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Q&A: DUCKWRTH stresses authenticity, magical storytelling in new album ‘SuperGood’

By speaking with conviction, DUCKWRTH said he hopes to break the mold of the conventional rock star lifestyle that most artists live. His newest album “SuperGood” sprinkles in a bit of magic to the artist’s hip-hop music. (Courtesy of Universal Music Group)

By Natalie Brown

Sept. 25, 2020 1:45 p.m.

Music trends come and go, but DUCKWRTH’s authenticity will likely last forever.

Released Aug. 21, his latest album, “SuperGood,” takes on a nostalgic sound with samples and influences from The Clark Sisters and OutKast, respectively. Growing from his younger, more experimental albums, DUCKWRTH said “SuperGood” is intended to foster much-needed positivity and make listeners feel exactly how it’s titled – super good.

DUCKWRTH spoke with the Daily Bruin’s Natalie Brown in a panel organized by Universal Music Group’s °1824. Prior to the panel, journalists submitted questions that were presented by moderator Kadijat Salawudeen. The rapper discussed his South Central Los Angeles upbringing and musical nods to successful Black artists in his latest album, “SuperGood.”

(Courtesy of Republic Records)
(Courtesy of Republic Records)

[Related: Q&A: Blxst discusses creative process behind ‘No Love Lost,’ reflects on aspirations]

Kadijat Salawudeen: What was it like growing up in LA and how has that influenced your music?

DUCKWRTH: Growing up in LA, especially in the ’90s and 2000s, was beautiful – it was always sunny and the beach was always cracking. (Los Angeles) is kind of like its own weird utopia. But on the flip side, there was a lot of trauma and gang activity happening in the ’90s. A lot of my youth was (spent) learning how to survive, whether that be by ducking bullets in a drive-by or going to Inglewood High School with blood members who would jump random people.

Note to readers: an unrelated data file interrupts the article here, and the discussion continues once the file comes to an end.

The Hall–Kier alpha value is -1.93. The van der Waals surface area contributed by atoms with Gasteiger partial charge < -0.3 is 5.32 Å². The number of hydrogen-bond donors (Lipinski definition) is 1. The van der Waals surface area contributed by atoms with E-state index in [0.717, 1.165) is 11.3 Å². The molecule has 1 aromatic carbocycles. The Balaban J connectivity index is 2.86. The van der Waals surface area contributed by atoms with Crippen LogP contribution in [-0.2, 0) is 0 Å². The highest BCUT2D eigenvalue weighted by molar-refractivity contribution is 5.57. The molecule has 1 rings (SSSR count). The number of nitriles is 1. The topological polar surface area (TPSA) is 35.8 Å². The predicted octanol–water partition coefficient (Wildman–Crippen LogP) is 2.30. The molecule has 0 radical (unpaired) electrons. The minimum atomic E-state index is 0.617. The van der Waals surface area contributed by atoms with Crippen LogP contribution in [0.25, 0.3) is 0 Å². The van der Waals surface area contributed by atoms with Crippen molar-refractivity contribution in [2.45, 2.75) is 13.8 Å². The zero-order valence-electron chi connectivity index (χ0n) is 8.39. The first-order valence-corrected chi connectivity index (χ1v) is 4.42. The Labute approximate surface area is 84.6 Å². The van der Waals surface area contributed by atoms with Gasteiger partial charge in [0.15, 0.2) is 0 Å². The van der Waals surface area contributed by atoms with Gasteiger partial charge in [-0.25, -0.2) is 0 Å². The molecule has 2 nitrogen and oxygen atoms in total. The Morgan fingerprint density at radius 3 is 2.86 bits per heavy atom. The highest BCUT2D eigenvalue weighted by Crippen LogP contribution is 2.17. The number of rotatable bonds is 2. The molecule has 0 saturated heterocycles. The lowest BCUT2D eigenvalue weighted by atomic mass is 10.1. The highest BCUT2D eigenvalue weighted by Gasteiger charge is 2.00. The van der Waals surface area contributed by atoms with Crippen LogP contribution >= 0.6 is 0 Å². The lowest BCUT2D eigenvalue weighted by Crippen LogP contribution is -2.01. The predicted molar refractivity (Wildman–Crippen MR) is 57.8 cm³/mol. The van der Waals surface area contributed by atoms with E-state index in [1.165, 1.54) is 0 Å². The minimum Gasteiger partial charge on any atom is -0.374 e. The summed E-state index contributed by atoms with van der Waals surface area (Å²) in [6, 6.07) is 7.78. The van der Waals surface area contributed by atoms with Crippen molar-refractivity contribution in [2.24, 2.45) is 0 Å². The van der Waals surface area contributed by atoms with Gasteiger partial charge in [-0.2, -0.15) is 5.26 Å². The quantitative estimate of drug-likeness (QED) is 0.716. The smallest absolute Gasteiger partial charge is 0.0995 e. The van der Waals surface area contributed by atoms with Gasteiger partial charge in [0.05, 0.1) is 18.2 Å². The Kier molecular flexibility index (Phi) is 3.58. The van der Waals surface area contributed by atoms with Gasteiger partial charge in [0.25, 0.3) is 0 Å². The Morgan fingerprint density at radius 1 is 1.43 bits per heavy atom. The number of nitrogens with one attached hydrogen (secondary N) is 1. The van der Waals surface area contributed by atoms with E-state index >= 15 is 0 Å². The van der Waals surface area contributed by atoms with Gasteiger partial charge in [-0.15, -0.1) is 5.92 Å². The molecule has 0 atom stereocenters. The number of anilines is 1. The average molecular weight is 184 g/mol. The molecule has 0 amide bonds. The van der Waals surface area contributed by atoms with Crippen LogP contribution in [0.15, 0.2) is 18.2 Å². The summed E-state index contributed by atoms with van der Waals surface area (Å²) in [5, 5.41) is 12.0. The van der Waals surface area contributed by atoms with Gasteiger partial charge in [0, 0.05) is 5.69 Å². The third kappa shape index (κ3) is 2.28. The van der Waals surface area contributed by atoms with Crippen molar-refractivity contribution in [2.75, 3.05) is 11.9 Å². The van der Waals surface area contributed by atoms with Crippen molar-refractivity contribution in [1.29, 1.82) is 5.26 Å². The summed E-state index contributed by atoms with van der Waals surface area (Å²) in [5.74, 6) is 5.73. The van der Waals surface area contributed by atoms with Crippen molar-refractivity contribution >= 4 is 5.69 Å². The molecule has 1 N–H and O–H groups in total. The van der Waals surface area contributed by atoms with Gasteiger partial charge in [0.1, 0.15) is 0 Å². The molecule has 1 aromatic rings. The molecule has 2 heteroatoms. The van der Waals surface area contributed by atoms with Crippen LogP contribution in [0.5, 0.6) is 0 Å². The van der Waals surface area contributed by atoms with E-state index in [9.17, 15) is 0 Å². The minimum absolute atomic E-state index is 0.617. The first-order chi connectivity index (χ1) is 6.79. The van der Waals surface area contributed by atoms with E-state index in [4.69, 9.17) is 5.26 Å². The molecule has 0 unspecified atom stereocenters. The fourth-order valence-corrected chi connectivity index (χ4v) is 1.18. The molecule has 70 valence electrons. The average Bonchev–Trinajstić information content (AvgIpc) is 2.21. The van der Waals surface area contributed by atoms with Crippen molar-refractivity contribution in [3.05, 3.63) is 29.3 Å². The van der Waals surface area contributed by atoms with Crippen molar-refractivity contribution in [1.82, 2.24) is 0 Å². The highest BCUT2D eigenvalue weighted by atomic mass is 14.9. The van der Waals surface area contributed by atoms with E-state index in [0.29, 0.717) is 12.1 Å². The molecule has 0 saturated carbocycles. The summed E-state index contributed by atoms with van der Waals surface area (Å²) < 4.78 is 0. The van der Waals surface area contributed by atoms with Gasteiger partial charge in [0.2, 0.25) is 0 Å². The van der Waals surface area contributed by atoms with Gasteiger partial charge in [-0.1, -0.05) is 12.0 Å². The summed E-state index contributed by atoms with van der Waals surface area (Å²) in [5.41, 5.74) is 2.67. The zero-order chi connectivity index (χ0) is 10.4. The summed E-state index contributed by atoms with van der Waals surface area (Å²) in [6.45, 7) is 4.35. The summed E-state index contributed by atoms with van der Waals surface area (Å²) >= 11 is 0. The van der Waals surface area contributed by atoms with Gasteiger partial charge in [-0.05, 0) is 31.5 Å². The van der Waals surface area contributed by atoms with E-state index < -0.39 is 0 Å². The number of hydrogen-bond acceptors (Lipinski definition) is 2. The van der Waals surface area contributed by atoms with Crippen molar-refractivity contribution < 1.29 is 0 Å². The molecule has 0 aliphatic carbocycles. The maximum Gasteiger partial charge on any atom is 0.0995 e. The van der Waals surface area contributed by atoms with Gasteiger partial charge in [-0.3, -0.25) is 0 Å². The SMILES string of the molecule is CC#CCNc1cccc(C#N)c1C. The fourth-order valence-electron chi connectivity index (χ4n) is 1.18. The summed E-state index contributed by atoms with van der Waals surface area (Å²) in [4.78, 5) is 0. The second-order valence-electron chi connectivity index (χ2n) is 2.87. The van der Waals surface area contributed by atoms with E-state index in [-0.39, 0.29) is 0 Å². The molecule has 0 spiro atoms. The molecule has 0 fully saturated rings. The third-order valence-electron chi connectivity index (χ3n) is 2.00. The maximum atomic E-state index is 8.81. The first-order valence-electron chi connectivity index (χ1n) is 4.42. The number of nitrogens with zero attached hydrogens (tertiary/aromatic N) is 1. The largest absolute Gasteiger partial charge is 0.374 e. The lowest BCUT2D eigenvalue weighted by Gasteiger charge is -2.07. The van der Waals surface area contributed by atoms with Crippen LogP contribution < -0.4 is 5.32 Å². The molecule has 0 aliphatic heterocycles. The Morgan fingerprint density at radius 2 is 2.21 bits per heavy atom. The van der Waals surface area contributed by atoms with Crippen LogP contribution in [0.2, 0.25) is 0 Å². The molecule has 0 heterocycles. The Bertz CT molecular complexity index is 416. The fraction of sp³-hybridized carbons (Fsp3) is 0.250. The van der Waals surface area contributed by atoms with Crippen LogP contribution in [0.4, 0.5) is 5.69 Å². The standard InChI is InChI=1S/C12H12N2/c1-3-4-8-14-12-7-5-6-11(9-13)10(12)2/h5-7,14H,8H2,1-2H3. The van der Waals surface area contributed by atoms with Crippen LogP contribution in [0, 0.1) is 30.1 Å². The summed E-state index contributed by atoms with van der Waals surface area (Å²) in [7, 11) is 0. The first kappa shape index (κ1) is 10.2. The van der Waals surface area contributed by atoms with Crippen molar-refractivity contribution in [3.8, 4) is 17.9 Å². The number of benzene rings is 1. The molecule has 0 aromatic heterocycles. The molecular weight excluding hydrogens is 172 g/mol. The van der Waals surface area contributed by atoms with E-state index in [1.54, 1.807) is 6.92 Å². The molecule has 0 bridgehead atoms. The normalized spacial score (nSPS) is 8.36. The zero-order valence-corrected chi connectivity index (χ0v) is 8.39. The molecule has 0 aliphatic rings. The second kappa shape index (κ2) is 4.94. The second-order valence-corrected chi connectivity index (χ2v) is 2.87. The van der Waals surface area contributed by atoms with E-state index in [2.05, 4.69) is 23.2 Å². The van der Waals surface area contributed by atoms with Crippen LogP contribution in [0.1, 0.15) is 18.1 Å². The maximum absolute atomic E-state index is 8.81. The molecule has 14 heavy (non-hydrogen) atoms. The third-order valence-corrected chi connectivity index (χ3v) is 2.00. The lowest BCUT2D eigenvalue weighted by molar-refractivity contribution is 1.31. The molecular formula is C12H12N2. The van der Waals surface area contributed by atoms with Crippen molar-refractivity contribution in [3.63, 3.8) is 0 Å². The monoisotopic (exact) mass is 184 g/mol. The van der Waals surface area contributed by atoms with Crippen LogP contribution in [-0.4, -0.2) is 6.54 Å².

I think that being raised specifically in South Central Los Angeles gave me a backbone.

KS: The “SuperGood” cover art is different from the covers you’ve had before. Does that reflect differences in your current sound?

D: I feel like my covers have always been a bit (fantastical) in certain ways – from “an XTRA UUGLY Mixtape” to “THE FALLING MAN,” where I was playing the character of a king who falls to his demise because he doesn’t know how to love. So, the cover (for “THE FALLING MAN”) is a little bit darker. For (“SuperGood”), it’s mainly about love and what happens when a character does fall in love, so it’s like a yin and yang to “THE FALLING MAN.”

For (“SuperGood”), I just wanted to explore. I feel like the ’70s – especially for Black people – was a time for celebration. We just came out of the civil rights (movement) and Black people started to gain certain freedoms. When Black people started to go back into who they are and their original essence, a bit of magic happened. In the ’70s, I think that’s why you see such eclectic style, colorful music and beautiful album covers. I wanted to tap into that (magic) because I feel like we’re coming to that same energy in the 2000s.

[Related: Q&A: Peach Tree Rascals look back on rise to popularity through TikTok, high school roots]

KS: Who are some of your biggest inspirations and influences?

D: My biggest influence would be OutKast – at least on the hip-hop side. Just because as a young person in South Central, (OutKast) showed me that there is a way to be a Black creator. They made (me feel) comfortable in my skin because I was different growing up, and there wasn’t space held for different Black kids. They’ve always inspired me not just musically … and I want to do that for this generation as much as I possibly can.

KS: How are you maintaining your authenticity both in your music and your appearance?

D: For me, if I’m going to be doing music, I want to show (listeners) a healthy artist. You see so many times that the most genius artists are … egotistical or they’re drug abusers or they’re physically abusive to their spouse. It’s that whole rock star lifestyle that will inevitably bring their demise. I don’t (mess) with that image and I feel like there’s a way to portray a healthy artist – and that’s through just being true to yourself.

A lot of music today, much like fast food or fast fashion, doesn’t really last too long. But the artists that are true to themselves and speak with conviction – those are the ones that really resonate with people. If I’m going to be an artist – if I’m going to be a rapper – I’m going to try and be as authentic as I possibly can.

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Natalie Brown
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